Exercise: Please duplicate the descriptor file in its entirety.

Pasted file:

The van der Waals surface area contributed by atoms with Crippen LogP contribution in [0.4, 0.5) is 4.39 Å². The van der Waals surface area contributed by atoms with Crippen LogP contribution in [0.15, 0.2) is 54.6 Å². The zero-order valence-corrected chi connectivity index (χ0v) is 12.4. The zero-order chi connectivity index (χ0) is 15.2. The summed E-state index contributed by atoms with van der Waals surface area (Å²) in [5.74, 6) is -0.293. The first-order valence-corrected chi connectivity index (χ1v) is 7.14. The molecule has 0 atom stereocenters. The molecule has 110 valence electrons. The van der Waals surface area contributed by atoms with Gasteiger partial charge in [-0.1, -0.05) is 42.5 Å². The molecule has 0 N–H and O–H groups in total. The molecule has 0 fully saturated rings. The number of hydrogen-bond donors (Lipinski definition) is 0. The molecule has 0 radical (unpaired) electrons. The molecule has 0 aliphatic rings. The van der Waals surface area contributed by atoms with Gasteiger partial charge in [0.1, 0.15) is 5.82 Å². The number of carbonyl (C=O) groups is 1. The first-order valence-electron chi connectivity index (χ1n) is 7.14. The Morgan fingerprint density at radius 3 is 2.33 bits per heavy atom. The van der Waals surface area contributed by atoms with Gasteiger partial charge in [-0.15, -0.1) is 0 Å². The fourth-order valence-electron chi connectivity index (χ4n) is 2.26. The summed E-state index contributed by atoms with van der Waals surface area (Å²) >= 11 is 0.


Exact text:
The van der Waals surface area contributed by atoms with Crippen LogP contribution in [0.4, 0.5) is 4.39 Å². The van der Waals surface area contributed by atoms with Crippen LogP contribution in [0.15, 0.2) is 54.6 Å². The zero-order valence-corrected chi connectivity index (χ0v) is 12.4. The zero-order chi connectivity index (χ0) is 15.2. The summed E-state index contributed by atoms with van der Waals surface area (Å²) in [5.74, 6) is -0.293. The first-order valence-corrected chi connectivity index (χ1v) is 7.14. The molecule has 0 atom stereocenters. The molecule has 110 valence electrons. The van der Waals surface area contributed by atoms with Gasteiger partial charge in [-0.1, -0.05) is 42.5 Å². The molecule has 0 N–H and O–H groups in total. The molecule has 0 fully saturated rings. The number of hydrogen-bond donors (Lipinski definition) is 0. The molecule has 0 radical (unpaired) electrons. The molecule has 0 aliphatic rings. The van der Waals surface area contributed by atoms with Gasteiger partial charge in [0.1, 0.15) is 5.82 Å². The number of carbonyl (C=O) groups is 1. The first-order valence-electron chi connectivity index (χ1n) is 7.14. The Morgan fingerprint density at radius 3 is 2.33 bits per heavy atom. The van der Waals surface area contributed by atoms with Gasteiger partial charge in [-0.15, -0.1) is 0 Å². The fourth-order valence-electron chi connectivity index (χ4n) is 2.26. The summed E-state index contributed by atoms with van der Waals surface area (Å²) >= 11 is 0.